International eMobility Standards Symposium

Share this article...Email this to someoneShare on LinkedInTweet about this on TwitterShare on Google+Share on FacebookShare on Reddit

The IEEE Standards Association (IEEE-SA) is collaborating with DIN (Deutsches Institut für Normung e. V.), the German Institute for Standardization, and SAE International in organizing a new event to explore how standards are driving innovation in electric vehicles (EV) and charging infrastructure globally, lessons learned from the field of “electromobility” standards implementation and gaps where standards are needed to propel the EV market to its next stage of growth.

The International eMobility Standards Symposium is scheduled to take place 18 February 2013 at the Hilton Anaheim, in Anaheim, California, USA.

The overall goal of the International P126218 eMobility Stnds 301x131eMobility Standards Symposium is to give attendees an understanding of how standards are driving innovation in the electric vehicle sector, what lessons have been learned from the field from implementing standards, the expectations for future developments, and where standards are needed to propel the electric vehicle market to its next stage of growth.

The target audience for the International eMobility Standards Symposium spans OEM design engineers; battery manufacturers; tier and component suppliers; product-design engineers for light-, medium- and heavy-duty vehicles; infrastructure suppliers (such as for charging stations); researchers; governments; utilities, and other Standards Developing Organizations.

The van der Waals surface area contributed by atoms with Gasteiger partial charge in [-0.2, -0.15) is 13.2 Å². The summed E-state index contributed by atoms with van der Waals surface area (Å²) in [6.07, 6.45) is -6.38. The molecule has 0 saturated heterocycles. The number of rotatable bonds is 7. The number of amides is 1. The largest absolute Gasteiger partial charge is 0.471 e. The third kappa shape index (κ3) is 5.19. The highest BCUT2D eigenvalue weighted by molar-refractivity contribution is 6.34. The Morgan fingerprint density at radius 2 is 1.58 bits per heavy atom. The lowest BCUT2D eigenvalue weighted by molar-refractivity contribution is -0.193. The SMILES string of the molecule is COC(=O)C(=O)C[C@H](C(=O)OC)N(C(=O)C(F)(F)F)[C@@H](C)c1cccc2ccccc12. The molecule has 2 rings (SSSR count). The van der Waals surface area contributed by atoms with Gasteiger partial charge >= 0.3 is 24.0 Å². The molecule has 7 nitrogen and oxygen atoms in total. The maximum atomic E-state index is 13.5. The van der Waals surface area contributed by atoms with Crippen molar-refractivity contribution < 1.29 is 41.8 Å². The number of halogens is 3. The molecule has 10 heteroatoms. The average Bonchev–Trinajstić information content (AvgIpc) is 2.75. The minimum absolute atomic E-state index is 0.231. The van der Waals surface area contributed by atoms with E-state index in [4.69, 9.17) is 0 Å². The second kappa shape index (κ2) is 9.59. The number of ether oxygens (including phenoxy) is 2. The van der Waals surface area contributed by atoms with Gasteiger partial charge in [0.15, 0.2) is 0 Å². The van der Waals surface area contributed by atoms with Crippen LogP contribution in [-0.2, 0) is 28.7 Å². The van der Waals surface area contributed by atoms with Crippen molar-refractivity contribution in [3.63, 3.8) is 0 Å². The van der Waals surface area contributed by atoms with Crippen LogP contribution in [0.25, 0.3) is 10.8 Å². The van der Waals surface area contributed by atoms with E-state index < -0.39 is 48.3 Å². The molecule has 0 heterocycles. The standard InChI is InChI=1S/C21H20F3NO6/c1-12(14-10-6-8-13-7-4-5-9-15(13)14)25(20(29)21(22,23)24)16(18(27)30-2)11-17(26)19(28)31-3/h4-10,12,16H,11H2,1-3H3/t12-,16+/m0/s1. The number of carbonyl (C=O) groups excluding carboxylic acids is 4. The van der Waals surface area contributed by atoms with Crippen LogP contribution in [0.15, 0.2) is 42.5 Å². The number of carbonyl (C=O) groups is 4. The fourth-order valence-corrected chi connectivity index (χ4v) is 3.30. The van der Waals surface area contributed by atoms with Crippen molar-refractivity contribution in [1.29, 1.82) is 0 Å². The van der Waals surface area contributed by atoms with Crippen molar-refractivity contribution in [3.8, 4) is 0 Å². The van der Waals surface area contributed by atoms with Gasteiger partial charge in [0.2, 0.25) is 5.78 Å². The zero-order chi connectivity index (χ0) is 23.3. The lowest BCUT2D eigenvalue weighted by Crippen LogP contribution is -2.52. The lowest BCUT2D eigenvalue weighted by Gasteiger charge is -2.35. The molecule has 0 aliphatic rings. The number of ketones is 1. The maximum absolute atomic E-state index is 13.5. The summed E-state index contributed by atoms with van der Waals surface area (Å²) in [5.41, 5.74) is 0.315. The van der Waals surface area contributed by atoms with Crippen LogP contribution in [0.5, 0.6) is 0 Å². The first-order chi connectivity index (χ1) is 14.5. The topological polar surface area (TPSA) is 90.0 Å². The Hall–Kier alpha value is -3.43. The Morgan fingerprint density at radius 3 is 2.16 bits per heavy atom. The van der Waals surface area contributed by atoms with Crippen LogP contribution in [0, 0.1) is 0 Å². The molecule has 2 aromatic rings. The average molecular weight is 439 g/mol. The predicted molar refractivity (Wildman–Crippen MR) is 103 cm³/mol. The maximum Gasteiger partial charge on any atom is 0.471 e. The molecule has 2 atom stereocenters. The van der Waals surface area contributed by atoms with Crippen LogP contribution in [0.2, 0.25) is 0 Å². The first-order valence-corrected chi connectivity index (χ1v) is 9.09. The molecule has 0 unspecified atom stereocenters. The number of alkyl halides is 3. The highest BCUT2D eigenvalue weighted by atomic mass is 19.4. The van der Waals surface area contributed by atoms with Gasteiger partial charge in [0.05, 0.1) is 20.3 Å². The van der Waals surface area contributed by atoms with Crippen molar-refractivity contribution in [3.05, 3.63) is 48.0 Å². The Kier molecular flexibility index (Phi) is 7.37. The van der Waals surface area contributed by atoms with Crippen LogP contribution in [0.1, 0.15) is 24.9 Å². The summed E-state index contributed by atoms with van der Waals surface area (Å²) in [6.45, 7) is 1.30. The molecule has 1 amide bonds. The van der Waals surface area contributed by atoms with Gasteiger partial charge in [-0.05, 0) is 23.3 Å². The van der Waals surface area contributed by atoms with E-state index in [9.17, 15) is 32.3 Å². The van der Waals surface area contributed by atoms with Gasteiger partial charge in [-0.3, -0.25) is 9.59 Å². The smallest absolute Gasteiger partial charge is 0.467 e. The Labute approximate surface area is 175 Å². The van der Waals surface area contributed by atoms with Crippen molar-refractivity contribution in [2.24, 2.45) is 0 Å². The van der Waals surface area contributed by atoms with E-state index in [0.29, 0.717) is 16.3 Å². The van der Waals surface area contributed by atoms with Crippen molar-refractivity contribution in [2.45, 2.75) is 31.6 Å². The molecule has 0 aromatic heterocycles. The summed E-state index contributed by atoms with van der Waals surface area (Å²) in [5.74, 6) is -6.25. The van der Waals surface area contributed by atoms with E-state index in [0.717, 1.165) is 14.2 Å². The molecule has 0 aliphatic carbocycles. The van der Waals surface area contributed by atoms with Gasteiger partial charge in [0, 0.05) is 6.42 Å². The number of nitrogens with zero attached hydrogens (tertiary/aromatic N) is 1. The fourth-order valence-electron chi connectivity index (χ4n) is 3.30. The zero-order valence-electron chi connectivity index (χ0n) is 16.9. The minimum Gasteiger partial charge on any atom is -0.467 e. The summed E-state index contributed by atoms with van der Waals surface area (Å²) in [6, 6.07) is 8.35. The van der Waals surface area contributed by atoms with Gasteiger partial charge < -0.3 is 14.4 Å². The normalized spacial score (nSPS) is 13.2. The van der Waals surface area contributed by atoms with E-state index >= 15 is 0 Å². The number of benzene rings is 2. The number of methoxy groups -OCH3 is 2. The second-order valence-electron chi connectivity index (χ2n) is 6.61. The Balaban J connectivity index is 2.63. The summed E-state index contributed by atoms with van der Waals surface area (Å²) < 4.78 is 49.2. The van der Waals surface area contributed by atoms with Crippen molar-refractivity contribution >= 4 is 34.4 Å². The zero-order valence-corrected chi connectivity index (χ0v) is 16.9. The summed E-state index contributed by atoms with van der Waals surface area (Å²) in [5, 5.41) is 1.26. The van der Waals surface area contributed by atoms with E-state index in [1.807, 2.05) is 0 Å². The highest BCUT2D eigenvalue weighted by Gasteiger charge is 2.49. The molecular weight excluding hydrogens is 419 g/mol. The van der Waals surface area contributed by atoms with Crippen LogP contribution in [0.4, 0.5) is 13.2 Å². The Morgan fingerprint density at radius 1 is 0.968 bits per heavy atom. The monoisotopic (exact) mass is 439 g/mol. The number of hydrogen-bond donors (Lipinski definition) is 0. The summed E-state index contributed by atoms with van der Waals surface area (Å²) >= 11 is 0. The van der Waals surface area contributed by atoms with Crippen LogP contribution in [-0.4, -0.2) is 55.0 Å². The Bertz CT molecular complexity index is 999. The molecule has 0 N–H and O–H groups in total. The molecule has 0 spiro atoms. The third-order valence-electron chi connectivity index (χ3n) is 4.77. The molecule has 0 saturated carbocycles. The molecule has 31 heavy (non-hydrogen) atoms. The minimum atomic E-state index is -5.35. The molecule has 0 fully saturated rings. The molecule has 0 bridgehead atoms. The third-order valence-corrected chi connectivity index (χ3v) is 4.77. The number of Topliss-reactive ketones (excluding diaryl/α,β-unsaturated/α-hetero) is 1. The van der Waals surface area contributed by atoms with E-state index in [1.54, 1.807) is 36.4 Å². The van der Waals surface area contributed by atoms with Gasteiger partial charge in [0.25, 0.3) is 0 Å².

The International eMobility Standards Symposium will take place the day before the SAE 2013 Hybrid & Electric Vehicle Technologies Symposium, also at the Hilton Anaheim and now in its tenth year.

Visit the International eMobility Standards Symposium Web site

Share this article...Email this to someoneShare on LinkedInTweet about this on TwitterShare on Google+Share on FacebookShare on Reddit

One Comment

  1. Posted February 6, 2013 at 1:09 pm | Permalink

    I think the level of autonomy will depned on the roads you drive on. If such a car becomes mandatory it’ll probably? not let you drive in San Francisco or a packed highway during rush hour (it’s not fun to drive in a traffic jam anyways), but It’ll most likely allow you to have full control on rural highways while keeping a safety bubble so that you cannot crash even if you try on purpose.